In a medical emergency, seconds count. Taking some simple steps to prepare your family and home can make a world of difference before you may ever need to call for help.

Post your address and detailed directions to your home in a common area of the home. In an emergency, you could be distracted and simply not remember them – or someone who is less familiar with the location could be the one making the call. 

Post this information in an easy-to-find spot, such as on the refrigerator or at a family message center. 

Make sure all family members and frequent visitors know where to find it. In addition, keep a list of your emergency contacts and their phone numbers where it can be easily accessed by first responders.

Keep your family’s medical records – including a list of all medications being taken – handy and up-to-date. 

Make sure your home can be identified, even in the dark. Your house number should be clearly visible and large enough to read from the road.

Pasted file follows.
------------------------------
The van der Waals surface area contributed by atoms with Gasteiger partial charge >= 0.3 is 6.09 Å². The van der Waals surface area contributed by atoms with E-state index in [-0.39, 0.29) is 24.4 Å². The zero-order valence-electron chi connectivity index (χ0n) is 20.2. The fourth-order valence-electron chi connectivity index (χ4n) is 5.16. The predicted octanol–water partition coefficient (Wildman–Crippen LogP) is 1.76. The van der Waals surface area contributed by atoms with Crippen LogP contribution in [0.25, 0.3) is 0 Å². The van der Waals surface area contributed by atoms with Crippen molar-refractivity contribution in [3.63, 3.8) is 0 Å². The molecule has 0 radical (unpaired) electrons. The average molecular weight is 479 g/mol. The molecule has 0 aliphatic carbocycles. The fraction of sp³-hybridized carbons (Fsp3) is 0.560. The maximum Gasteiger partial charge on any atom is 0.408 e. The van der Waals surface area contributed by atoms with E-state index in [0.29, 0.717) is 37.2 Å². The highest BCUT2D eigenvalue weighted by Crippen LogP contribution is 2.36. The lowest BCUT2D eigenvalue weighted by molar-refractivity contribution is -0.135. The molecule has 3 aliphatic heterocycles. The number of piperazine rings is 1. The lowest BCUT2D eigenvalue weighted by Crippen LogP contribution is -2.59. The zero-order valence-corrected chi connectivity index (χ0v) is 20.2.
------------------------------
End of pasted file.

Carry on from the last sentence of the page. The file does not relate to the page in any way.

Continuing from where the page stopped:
If it’s nighttime, turn on an outside light. If possible, have someone go outside to wait for the first responders and medics.

Stay on the line with your dispatcher until the ambulance arrives. When you’re talking with an Acadian dispatcher, you’re talking with a trained and certified expert who can save lives. 

Remain calm, stay on the line and answer all of the dispatcher’s questions. Follow any instructions the dispatcher gives you. While the ambulance is already on its way, your dispatcher can provide lifesaving assistance.

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Learn CPR. Being prepared for an emergency can take away much of the fear and anxiety. 

The American Red Cross, the American Heart Association and many hospitals sponsor free bystander CPR courses. The American Heart Association also provides online instruction in hands-only CPR.



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